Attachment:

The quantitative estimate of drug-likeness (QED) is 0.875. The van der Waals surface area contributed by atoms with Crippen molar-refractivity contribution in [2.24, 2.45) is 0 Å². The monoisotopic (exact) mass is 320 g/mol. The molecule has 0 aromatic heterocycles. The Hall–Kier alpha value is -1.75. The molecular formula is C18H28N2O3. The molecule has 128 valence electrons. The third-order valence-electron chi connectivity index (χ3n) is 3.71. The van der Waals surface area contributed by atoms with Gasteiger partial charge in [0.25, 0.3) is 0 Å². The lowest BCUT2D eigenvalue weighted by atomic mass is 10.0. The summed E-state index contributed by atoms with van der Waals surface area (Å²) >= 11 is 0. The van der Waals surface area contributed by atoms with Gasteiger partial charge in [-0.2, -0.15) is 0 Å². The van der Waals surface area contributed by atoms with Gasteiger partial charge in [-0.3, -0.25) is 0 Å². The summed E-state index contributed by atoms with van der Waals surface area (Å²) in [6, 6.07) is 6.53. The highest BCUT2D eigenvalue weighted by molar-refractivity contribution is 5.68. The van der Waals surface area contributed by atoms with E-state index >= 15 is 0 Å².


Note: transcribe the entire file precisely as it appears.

The quantitative estimate of drug-likeness (QED) is 0.875. The van der Waals surface area contributed by atoms with Crippen molar-refractivity contribution in [2.24, 2.45) is 0 Å². The monoisotopic (exact) mass is 320 g/mol. The molecule has 0 aromatic heterocycles. The Hall–Kier alpha value is -1.75. The molecular formula is C18H28N2O3. The molecule has 128 valence electrons. The third-order valence-electron chi connectivity index (χ3n) is 3.71. The van der Waals surface area contributed by atoms with Gasteiger partial charge in [0.25, 0.3) is 0 Å². The lowest BCUT2D eigenvalue weighted by atomic mass is 10.0. The summed E-state index contributed by atoms with van der Waals surface area (Å²) >= 11 is 0. The van der Waals surface area contributed by atoms with Gasteiger partial charge in [-0.2, -0.15) is 0 Å². The van der Waals surface area contributed by atoms with Gasteiger partial charge in [-0.3, -0.25) is 0 Å². The summed E-state index contributed by atoms with van der Waals surface area (Å²) in [6, 6.07) is 6.53. The highest BCUT2D eigenvalue weighted by molar-refractivity contribution is 5.68. The van der Waals surface area contributed by atoms with E-state index >= 15 is 0 Å².